Hope And Vision
March 31, 2003 • By Ed Wrather
Paul, an apostle of Jesus Christ, by the commandment of God our Savior and the Lord Jesus Christ, our hope. - 1 Timothy 1:1.
Therefore, King Agrippa, I was not disobedient to the heavenly vision, but declared first to those in Damascus and in Jerusalem, and throughout all the region of Judea, and then to the Gentiles, that they should repent, turn to God, and do works befitting repentance. - Acts 26:18-20.
Retired military officers and planners have been stating over and over again that “hope is not a plan.” They say this in regard to the hope that large numbers of enemy forces would surrender, mutiny, or fade away into the desert. They also say the same thing about the “hope” that Iraqi civilians will rise up against the current Iraqi regime making an assault in the streets of Baghdad, and Basra unnecessary. The phrase “hope is not a plan” is apparently a favorite saying of military planners along with “Imagination is not a strategy.”
The apostle Paul prior to his encounter with the risen Christ was a rising star among the Pharisees. He was “circumcised the eighth day, of the stock of Israel, of the tribe of Benjamin, a Hebrew of the Hebrews; concerning the law, a Pharisee; concerning zeal, persecuting the church; concerning the righteousness which is in the law, blameless (Philippians 3:5-6).” Paul had the very best of training that was available as he says, “I am indeed a Jew, born in Tarsus of Cilicia, but brought up in this city at the feet of Gamaliel, taught according to the strictness of our fathers' law, and was zealous toward God as you all are today. I persecuted this Way to the death, binding and delivering into prisons both men and women (Acts 22:3-4).”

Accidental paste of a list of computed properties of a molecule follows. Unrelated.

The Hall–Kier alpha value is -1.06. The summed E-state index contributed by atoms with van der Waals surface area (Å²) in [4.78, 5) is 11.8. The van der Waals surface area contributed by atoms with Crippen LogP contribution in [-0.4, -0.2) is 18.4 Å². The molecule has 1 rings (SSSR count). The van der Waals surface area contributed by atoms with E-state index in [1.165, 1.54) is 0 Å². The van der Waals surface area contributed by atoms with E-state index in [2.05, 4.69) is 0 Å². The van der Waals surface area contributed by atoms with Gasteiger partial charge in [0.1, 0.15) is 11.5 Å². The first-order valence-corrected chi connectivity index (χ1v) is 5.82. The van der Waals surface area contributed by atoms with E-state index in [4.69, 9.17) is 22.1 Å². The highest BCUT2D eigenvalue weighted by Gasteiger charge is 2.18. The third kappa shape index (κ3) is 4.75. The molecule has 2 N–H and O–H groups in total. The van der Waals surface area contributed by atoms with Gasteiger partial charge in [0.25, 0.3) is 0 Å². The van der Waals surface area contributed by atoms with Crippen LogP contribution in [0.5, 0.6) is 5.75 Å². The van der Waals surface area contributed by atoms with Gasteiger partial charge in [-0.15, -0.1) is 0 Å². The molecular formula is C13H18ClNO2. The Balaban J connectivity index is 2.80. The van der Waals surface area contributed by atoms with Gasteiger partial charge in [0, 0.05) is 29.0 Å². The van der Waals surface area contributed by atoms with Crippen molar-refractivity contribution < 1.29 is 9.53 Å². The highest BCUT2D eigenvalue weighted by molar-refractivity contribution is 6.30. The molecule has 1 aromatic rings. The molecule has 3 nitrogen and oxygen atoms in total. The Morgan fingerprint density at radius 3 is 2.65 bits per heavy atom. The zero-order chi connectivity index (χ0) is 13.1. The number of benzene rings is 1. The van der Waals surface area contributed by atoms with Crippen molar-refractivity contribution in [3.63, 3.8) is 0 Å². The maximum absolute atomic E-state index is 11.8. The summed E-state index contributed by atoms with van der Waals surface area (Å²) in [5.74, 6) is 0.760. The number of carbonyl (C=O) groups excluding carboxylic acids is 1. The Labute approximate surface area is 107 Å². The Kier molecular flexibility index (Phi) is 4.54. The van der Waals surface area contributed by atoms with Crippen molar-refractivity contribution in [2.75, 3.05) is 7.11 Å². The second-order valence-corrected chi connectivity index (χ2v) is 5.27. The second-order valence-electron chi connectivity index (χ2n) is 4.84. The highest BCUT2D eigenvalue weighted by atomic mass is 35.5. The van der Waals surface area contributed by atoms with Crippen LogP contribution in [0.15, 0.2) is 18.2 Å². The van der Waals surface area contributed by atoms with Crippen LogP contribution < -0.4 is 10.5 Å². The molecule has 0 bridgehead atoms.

The Pharisees had a plan for ridding their world of the plague of Christianity. Their plan was to use their best man, Saul, to lead the attack against those of the “Way.” They would begin in Jerusalem and follow the tentacles of this belief wherever it might lead. Their strategy was to use their political power as cover for their ruthless and brutal attack, which would include putting even women and children into prison and executions of those who opposed them.
The plan and strategy of the Pharisees was working well. The Christians who were vocal in their beliefs had been dispersed from Jerusalem and had spread even to Damascus. Saul in carrying out the next step of the plan for eradication of Christianity proceeded with following the believers to Damascus. He fully intended to continue the Pharisee’s strategy of brutality to destroy all who believed in this Jesus called the Christ. There was only one thing wrong with their plan and strategy. The more they persecuted the Christians the further those of “the Way” spread.
For the Christian, “hope” is more than a plan - it is a way of life and “vision” is more than a strategy - it is a driving force. Saul who became the apostle Paul traded in his zeal of persecution and brutalization for hope and vision. Paul through his personal encounter with the risen Christ on the road to Damascus came to have “hope.” With Paul’s encounter of Jesus came the realization and understanding that this world is not all that there is and that Jesus represented the entire eternal world beyond the physical. Hope of what was to come became Paul’s way of life as he lived his life in view of what were the eternal realities. The “heavenly vision” became the driving force changing not only his life but the lives of countless others as Paul preached, taught, and lived the Gospel of Jesus Christ.
In order to truly live the Christian life we too must have “hope.” We must have our own encounter with the risen Christ (Romans 10:13; John 1:12; Revelation 3:20; John 5:24; John 14:6) and when we do we will understand with Paul that there is an eternal dimension to life. We will then understand that there is so much more to life than what we can see with our eyes. Our own “heavenly vision” will drive us forward in love and service to our Lord.